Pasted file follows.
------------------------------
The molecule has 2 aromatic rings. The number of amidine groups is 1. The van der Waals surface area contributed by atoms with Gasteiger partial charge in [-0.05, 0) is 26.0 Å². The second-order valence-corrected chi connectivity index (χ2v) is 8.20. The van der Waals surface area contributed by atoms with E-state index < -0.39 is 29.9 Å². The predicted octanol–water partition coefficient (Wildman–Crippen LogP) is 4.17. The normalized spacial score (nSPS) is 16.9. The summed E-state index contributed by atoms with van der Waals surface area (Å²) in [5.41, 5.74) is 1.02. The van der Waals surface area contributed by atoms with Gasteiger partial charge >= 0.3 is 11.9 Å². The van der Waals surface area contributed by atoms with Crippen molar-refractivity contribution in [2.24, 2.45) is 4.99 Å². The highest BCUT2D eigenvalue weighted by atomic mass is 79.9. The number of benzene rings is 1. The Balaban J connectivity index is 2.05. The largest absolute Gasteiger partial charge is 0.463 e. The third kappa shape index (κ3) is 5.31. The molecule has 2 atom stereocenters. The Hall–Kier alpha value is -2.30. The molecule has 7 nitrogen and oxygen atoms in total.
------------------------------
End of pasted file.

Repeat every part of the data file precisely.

The molecule has 2 aromatic rings. The number of amidine groups is 1. The van der Waals surface area contributed by atoms with Gasteiger partial charge in [-0.05, 0) is 26.0 Å². The second-order valence-corrected chi connectivity index (χ2v) is 8.20. The van der Waals surface area contributed by atoms with E-state index < -0.39 is 29.9 Å². The predicted octanol–water partition coefficient (Wildman–Crippen LogP) is 4.17. The normalized spacial score (nSPS) is 16.9. The summed E-state index contributed by atoms with van der Waals surface area (Å²) in [5.41, 5.74) is 1.02. The van der Waals surface area contributed by atoms with Gasteiger partial charge >= 0.3 is 11.9 Å². The van der Waals surface area contributed by atoms with Crippen molar-refractivity contribution in [2.24, 2.45) is 4.99 Å². The highest BCUT2D eigenvalue weighted by atomic mass is 79.9. The number of benzene rings is 1. The Balaban J connectivity index is 2.05. The largest absolute Gasteiger partial charge is 0.463 e. The third kappa shape index (κ3) is 5.31. The molecule has 2 atom stereocenters. The Hall–Kier alpha value is -2.30. The molecule has 7 nitrogen and oxygen atoms in total.